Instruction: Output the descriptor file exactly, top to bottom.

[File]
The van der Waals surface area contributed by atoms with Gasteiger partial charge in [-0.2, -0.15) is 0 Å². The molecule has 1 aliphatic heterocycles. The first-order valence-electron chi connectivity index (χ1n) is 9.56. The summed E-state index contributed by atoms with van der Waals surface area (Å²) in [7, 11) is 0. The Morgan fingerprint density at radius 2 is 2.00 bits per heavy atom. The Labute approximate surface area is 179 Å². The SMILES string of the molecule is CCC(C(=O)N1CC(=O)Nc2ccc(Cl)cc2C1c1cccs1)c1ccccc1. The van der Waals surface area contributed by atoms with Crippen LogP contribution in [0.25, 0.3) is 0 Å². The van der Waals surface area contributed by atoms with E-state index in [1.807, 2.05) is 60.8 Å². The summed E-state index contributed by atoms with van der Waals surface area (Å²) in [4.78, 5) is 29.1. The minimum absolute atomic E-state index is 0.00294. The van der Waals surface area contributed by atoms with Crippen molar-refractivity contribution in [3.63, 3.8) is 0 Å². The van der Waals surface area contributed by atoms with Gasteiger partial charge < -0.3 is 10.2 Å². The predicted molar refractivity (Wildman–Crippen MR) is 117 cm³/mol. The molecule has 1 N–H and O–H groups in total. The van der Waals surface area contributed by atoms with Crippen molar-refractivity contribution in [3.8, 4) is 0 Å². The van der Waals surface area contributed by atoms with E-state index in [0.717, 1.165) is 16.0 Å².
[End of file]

The van der Waals surface area contributed by atoms with Gasteiger partial charge in [-0.2, -0.15) is 0 Å². The molecule has 1 aliphatic heterocycles. The first-order valence-electron chi connectivity index (χ1n) is 9.56. The summed E-state index contributed by atoms with van der Waals surface area (Å²) in [7, 11) is 0. The Morgan fingerprint density at radius 2 is 2.00 bits per heavy atom. The Labute approximate surface area is 179 Å². The SMILES string of the molecule is CCC(C(=O)N1CC(=O)Nc2ccc(Cl)cc2C1c1cccs1)c1ccccc1. The van der Waals surface area contributed by atoms with Crippen LogP contribution in [0.25, 0.3) is 0 Å². The van der Waals surface area contributed by atoms with E-state index in [1.807, 2.05) is 60.8 Å². The summed E-state index contributed by atoms with van der Waals surface area (Å²) in [4.78, 5) is 29.1. The minimum absolute atomic E-state index is 0.00294. The van der Waals surface area contributed by atoms with Crippen molar-refractivity contribution in [3.63, 3.8) is 0 Å². The van der Waals surface area contributed by atoms with Gasteiger partial charge < -0.3 is 10.2 Å². The predicted molar refractivity (Wildman–Crippen MR) is 117 cm³/mol. The molecule has 1 N–H and O–H groups in total. The van der Waals surface area contributed by atoms with Crippen molar-refractivity contribution in [3.8, 4) is 0 Å². The van der Waals surface area contributed by atoms with E-state index in [0.717, 1.165) is 16.0 Å².